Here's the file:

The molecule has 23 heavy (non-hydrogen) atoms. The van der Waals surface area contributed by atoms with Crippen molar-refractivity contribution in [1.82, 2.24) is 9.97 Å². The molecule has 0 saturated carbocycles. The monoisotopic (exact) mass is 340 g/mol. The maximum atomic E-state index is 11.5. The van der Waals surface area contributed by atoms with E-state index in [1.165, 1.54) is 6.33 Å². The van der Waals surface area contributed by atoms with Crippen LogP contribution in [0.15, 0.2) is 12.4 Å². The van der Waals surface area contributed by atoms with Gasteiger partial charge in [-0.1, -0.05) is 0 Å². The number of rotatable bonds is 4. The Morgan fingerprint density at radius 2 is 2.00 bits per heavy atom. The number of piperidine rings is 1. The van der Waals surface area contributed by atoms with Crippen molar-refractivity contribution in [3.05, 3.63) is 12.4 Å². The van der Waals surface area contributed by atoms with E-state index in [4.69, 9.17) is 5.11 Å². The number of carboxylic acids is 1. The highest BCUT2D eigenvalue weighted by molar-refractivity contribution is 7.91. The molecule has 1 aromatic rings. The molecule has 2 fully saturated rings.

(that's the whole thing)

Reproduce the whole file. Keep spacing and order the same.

The molecule has 23 heavy (non-hydrogen) atoms. The van der Waals surface area contributed by atoms with Crippen molar-refractivity contribution in [1.82, 2.24) is 9.97 Å². The molecule has 0 saturated carbocycles. The monoisotopic (exact) mass is 340 g/mol. The maximum atomic E-state index is 11.5. The van der Waals surface area contributed by atoms with E-state index in [1.165, 1.54) is 6.33 Å². The van der Waals surface area contributed by atoms with Crippen LogP contribution in [0.15, 0.2) is 12.4 Å². The van der Waals surface area contributed by atoms with Gasteiger partial charge in [-0.1, -0.05) is 0 Å². The number of rotatable bonds is 4. The Morgan fingerprint density at radius 2 is 2.00 bits per heavy atom. The number of piperidine rings is 1. The van der Waals surface area contributed by atoms with Crippen molar-refractivity contribution in [3.05, 3.63) is 12.4 Å². The van der Waals surface area contributed by atoms with E-state index in [4.69, 9.17) is 5.11 Å². The number of carboxylic acids is 1. The highest BCUT2D eigenvalue weighted by molar-refractivity contribution is 7.91. The molecule has 1 aromatic rings. The molecule has 2 fully saturated rings.